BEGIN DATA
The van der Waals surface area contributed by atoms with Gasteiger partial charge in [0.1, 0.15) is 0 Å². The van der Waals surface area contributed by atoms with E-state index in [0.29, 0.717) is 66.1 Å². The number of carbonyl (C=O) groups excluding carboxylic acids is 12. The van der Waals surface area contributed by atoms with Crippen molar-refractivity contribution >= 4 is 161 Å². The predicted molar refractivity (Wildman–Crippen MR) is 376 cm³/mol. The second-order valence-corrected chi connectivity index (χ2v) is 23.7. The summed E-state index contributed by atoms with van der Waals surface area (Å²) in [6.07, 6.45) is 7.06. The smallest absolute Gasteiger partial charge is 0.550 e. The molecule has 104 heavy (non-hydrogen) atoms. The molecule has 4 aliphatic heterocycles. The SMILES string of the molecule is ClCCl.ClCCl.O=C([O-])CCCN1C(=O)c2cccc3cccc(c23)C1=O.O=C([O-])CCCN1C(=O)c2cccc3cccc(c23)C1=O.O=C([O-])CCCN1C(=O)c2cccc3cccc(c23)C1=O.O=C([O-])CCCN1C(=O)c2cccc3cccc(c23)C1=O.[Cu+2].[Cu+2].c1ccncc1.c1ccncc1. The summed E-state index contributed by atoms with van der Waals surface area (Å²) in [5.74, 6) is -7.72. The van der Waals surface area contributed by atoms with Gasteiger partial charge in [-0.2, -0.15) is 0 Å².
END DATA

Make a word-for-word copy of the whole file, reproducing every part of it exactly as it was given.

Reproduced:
The van der Waals surface area contributed by atoms with Gasteiger partial charge in [0.1, 0.15) is 0 Å². The van der Waals surface area contributed by atoms with E-state index in [0.29, 0.717) is 66.1 Å². The number of carbonyl (C=O) groups excluding carboxylic acids is 12. The van der Waals surface area contributed by atoms with Crippen molar-refractivity contribution >= 4 is 161 Å². The predicted molar refractivity (Wildman–Crippen MR) is 376 cm³/mol. The second-order valence-corrected chi connectivity index (χ2v) is 23.7. The summed E-state index contributed by atoms with van der Waals surface area (Å²) in [6.07, 6.45) is 7.06. The smallest absolute Gasteiger partial charge is 0.550 e. The molecule has 104 heavy (non-hydrogen) atoms. The molecule has 4 aliphatic heterocycles. The SMILES string of the molecule is ClCCl.ClCCl.O=C([O-])CCCN1C(=O)c2cccc3cccc(c23)C1=O.O=C([O-])CCCN1C(=O)c2cccc3cccc(c23)C1=O.O=C([O-])CCCN1C(=O)c2cccc3cccc(c23)C1=O.O=C([O-])CCCN1C(=O)c2cccc3cccc(c23)C1=O.[Cu+2].[Cu+2].c1ccncc1.c1ccncc1. The summed E-state index contributed by atoms with van der Waals surface area (Å²) in [5.74, 6) is -7.72. The van der Waals surface area contributed by atoms with Gasteiger partial charge in [-0.2, -0.15) is 0 Å².